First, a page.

Last year, the UK’s Arts and Humanities Research Council began developing its Digital Access to Arts and Culture report, an 18-month project that tracked how arts and cultural organizations in the UK used digital technology to improve their accessibility over the COVID-19 lockdowns.
Newly unveiled, the research found that, unsurprisingly, virtual programming has increased the reach of arts and cultural venues, with the widened geographic access being the leading benefit of online initiatives. Other pluses also include greater collaborative possibilities and community engagement.
However, these digital programs are also at risk of being discontinued due to a lack of funding and low income generation. Here are three key findings from the report highlighting the impact and future of virtual programming.
Reaching a young and diverse audience
For many arts institutions, engaging with younger audiences is a paramount yet tricky exercise. But the digital realm offers opportunities for venues to approach and reach young audiences on more accessible platforms. “Digital is completely raising the profile of dance organizations, adding a lot of social and cultural capital, [and] it’s allowing younger people, who can’t afford, or parents who don’t necessarily understand, the art to access and engage with what we’ve got,” says Martin Collins, Producer at Russell Maliphant Dance Company. “It’s going to grow a whole new generation of audiences.“
But beyond younger audiences, digital can also make the field of arts and culture less intimidating for ethnic minorities or non-majority racial communities who are not often catered to by Western institutions. And for audiences with disabilities or physical limitations, digital also provides effortless engagement. According to the study, a majority of 64 percent of disabled respondents noted their interest in online participation.
Barriers to digital participation and programs remain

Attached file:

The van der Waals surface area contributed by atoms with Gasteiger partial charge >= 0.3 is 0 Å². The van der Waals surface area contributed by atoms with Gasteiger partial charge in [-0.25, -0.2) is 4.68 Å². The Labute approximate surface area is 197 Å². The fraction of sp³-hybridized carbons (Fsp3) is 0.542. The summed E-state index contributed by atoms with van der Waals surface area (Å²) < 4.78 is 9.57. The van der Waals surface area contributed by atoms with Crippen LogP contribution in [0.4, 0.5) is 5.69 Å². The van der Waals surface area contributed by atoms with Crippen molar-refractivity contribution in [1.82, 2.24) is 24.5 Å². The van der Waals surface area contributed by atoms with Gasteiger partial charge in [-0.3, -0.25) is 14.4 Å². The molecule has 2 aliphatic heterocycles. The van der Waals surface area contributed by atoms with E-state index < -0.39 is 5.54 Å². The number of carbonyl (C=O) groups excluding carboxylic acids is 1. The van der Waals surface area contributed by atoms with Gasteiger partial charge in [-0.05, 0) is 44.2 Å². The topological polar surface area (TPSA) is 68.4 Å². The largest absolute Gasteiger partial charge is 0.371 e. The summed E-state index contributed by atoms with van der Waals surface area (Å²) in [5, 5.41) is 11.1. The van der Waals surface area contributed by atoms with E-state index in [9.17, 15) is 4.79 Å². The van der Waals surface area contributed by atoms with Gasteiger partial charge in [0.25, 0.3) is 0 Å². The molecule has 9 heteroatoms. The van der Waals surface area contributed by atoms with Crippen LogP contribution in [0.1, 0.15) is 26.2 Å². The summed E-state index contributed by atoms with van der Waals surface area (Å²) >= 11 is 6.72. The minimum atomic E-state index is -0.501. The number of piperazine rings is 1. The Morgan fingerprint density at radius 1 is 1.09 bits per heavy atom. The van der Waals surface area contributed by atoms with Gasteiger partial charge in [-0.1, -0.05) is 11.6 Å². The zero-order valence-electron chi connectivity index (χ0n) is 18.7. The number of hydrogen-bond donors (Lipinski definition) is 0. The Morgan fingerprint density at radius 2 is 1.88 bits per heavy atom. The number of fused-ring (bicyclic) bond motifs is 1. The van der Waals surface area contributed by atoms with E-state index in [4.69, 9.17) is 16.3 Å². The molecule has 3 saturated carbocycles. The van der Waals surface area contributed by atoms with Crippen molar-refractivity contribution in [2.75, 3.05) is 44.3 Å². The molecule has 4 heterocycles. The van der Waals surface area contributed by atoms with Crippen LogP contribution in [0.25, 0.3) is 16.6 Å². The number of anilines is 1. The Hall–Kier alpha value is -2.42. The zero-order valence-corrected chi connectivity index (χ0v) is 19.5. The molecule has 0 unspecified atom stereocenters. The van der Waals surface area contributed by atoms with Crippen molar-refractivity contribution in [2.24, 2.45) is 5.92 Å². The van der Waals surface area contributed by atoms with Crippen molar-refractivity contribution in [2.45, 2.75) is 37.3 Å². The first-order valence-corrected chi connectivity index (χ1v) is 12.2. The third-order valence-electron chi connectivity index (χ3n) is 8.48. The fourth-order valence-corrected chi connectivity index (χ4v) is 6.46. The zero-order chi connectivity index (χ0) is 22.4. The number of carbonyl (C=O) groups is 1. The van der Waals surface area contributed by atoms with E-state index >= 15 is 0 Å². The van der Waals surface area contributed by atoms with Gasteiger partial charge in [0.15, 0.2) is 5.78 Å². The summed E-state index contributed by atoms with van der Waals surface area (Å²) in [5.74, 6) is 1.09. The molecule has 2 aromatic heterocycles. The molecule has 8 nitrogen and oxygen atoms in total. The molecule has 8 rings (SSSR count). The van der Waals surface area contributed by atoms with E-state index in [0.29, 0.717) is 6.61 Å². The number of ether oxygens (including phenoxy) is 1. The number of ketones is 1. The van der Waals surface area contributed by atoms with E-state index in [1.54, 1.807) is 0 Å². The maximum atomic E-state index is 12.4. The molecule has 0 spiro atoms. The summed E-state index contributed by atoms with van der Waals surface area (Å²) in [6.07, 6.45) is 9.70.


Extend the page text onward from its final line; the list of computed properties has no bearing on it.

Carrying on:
Still, the hard fact is that even if virtual programming can drastically improve an arts organization’s reach and accessibility, it’s difficult to sustain if digital doesn’t bring in revenue. The main issue is that “producing and distributing high-quality digital content is not cheap and rarely profitable.” Using the Bournemouth Symphony Orchestra as a case study, the research found that while the company sold about 800 tickets per concert, the per-ticket yield of £8 to £9 remains far lower than that of in-person tickets. Additionally, according to the report, 81 percent of venues stated that the biggest barrier for continuing digital was funding.
It’s why the report found that most UK theaters had reverted to in-person programming since the autumn 2021 season, with only 28 percent offering digitally native performances. This, in effect, disadvantages disabled and older audience members who, as the survey reported, are more likely to drop out of in-person participation.
Hybridity on the horizon
But with all of the above, there remain opportunities for cultural organizations to get creative with digital. The report highlights how Tank Museum has partnered with various platforms such as YouTube and Wargames to monetize its virtual programs, generating approximately $70,000 in income with its latter collaborator in 2020.
With its findings, the study finally offers the key recommendation of hybridity to capture a diversity of audiences. Distributing its content online and in-person would enable an organization to reach a variety of communities where they are, creating multiple ways for audiences to interact with its offerings. “The more routes that exist for engaging with arts and culture,” the report reads, “the easier it is to engage with, and the more inclusive it can become.”